• Richard Gadsden

            It’s the traditional Republican position. Tell the truth about what happened 10 years ago so you get some credibility to lie about what’s going on now.

            Look at what they said about Vietnam in the eighties.

        • afdiplomat

          Clearly Trump as President would be on track to make his own errors in foreign policy, and clearly he is very bad on the torture issue (although he sounds as if he is willing to torture straight out, which might be at least more honest than trying to pretend that waterboarding isn’t torture in the first place — although its implications are otherwise appalling).

          As Jim suggests, one concern I had was the necessity to allow Republicans to deal honestly with 9/11 and the Iraq War. The necessity to protect the Bushies (and GWB himself) complicit with the negligence, bad thinking, and outright incompetence involved in these episodes has kept any new Republican thinking from emerging. Changing that situation has to start with an honest reckoning with 9/11 and iraq, and Trump’s remarks in South Carolina open the opportunity to do that. If he’s nominated and loses (both at the moment the most likely outcomes), his influence in this area may still remain.

  • jim, some guy in iowa

    the radio just told me 77% of republicans think Trump can win in November- 67% think Rubio can, and 60% Cruz

    also heard a clip of Trump saying Obama was lucky he didn’t run in ’12, because he would have been a one-term President

    ah what interesting times

    • CrunchyFrog

      Trump was responding to Obama saying that he didn’t think Trump would win. If you think about it, this was kind of an amazing statement from a sitting, 2nd term President:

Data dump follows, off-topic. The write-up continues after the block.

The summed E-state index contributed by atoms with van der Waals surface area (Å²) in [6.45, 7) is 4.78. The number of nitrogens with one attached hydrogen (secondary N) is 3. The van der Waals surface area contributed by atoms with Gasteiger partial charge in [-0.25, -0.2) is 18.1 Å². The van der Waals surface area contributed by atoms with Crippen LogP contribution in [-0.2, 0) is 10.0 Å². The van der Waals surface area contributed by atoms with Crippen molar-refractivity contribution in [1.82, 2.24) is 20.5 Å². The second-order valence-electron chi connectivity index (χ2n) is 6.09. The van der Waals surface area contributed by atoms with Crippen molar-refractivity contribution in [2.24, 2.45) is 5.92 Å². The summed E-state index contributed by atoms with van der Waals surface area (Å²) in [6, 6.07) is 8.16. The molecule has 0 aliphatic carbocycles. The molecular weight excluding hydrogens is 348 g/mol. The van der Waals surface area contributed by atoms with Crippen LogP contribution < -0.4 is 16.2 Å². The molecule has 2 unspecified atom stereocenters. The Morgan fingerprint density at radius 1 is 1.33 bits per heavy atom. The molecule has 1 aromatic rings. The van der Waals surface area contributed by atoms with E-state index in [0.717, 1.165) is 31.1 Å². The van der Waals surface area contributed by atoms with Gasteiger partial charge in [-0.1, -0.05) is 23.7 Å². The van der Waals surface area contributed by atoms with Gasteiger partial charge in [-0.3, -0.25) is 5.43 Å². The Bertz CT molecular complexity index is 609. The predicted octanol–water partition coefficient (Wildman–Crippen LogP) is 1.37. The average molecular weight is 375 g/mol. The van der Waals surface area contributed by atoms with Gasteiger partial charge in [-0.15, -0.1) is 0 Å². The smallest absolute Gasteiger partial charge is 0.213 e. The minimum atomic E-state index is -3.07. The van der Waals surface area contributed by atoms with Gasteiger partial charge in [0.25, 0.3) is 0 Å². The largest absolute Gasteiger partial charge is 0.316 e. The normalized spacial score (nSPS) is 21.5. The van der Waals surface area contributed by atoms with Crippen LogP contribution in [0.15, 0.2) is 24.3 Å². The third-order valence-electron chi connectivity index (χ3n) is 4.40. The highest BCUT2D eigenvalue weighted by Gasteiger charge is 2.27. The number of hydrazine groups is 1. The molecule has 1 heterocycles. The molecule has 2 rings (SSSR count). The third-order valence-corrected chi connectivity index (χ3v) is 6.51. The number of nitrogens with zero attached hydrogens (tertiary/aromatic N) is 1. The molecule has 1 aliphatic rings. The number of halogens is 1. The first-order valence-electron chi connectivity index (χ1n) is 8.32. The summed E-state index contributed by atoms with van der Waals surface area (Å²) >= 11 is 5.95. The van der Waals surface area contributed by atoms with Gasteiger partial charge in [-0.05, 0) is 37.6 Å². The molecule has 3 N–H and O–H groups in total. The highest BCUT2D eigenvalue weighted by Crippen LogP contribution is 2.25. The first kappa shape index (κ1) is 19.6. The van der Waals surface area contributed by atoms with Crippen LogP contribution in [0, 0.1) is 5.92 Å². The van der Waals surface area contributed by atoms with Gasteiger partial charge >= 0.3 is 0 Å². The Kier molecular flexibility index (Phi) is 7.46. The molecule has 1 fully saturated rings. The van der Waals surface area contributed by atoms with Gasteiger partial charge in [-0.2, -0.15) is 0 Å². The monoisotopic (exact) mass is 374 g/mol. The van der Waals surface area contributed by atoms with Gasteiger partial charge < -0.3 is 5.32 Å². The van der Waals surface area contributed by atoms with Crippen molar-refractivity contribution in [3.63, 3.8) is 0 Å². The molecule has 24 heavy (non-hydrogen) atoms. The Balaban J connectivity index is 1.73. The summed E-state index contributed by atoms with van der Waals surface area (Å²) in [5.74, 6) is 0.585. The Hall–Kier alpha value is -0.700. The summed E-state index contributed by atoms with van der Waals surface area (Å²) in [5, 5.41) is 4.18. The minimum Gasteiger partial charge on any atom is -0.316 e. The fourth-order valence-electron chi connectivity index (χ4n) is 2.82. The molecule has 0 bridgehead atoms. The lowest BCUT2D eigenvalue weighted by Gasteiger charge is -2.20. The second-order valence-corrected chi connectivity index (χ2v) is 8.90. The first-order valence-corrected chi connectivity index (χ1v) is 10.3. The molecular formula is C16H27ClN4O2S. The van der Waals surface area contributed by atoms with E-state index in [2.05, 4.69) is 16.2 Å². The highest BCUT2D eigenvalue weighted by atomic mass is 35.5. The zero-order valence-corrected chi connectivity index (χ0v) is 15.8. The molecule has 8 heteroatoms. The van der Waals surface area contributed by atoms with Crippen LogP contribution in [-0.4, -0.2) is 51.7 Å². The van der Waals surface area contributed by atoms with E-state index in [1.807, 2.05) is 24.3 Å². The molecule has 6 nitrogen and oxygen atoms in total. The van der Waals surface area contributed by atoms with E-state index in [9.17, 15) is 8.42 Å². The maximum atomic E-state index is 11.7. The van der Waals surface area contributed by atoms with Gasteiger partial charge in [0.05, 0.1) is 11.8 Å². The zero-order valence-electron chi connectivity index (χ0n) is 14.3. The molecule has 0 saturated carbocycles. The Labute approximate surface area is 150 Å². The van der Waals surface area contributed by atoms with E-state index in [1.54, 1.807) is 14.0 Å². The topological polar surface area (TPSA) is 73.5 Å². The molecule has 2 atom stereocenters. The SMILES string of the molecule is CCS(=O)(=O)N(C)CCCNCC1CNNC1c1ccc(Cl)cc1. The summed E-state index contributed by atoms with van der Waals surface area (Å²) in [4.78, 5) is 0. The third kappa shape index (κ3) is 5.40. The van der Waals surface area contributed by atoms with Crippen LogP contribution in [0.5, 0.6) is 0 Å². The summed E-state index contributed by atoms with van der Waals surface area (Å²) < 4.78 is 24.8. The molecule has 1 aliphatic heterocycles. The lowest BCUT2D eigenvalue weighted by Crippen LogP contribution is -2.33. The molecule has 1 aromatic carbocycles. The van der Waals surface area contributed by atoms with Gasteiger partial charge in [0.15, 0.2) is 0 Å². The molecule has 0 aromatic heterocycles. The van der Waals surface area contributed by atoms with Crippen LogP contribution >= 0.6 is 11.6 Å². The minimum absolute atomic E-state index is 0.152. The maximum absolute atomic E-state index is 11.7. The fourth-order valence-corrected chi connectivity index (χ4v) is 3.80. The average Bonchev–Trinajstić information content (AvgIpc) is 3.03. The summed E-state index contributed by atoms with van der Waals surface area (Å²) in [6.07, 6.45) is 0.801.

I continue to believe that Mr. Trump will not be president. It’s not hosting a talk show, or a reality show, it’s not promotion, it’s not marketing – it’s hard. And a lot of people count on us getting it right. And it’s not a matter of pandering and doing whatever will get you in the news on a given day.

      And to my surprise when I googled the exact quote I found Obama said something similar in October and again in January.

      I have to wonder if this isn’t a bit of strategic manipulation by Obama here, and shortly before the SC primary. Obama is so loathed by the right wing, who literally consider him the Worst President Ever, and here he is saying Trump can’t do the job. I can see some GOP voters who might still be wavering choosing to vote Trump just to spite Obama. And certainly the Democrats hope Trump gets the nomination as they consider him the least viable of the remaining candidates (well, except Carson, who has no realistic chance) in the general election.

  • MyOhMy

    Facts & Figures: South Carolina Trump Supporters on the Civil War
    By The Editors [New York Times]
    February 16, 2016 12:17 pm February 16, 2016 12:17 pm

    “Thirty-eight percent of Donald Trump supporters in South Carolina wish the South had won the Civil War, according to a new poll by Public Policy Polling. Another 38 percent are undecided, and 24 percent are glad the North won.”

    • MyOhMy
    • Schadenboner

      Wait, the North won?

      • so-in-so

        Well, some claim do to bad officiating.

      • Hogan

        Yes, but we didn’t cover the spread.

      • Warren Terra

        It’s complicated. The North won, but the South went into extra time.

        • toberdog

          The South is still playing, all right. Reagan kicked off the umpteenth OT in Philadelphia, MS.

    • JKTH

      And 12% of Carson supporters wish the South had won. Granted that’s the lowest among all the candidates but still…

    • ajay

      “Thirty-eight percent of Donald Trump supporters in South Carolina wish the South had won the Civil War, according to a new poll by Public Policy Polling. Another 38 percent are undecided, and 24 percent are glad the North won.”

      That is truly amazing. They managed to poll a group of extremely right-wing white people in South Carolina, and 62% of them said they didn’t wish the South had won?

      • NonyNony

        It actually suggests that Trump’s support is more diverse than I’ve been giving him credit for.

    • Hallen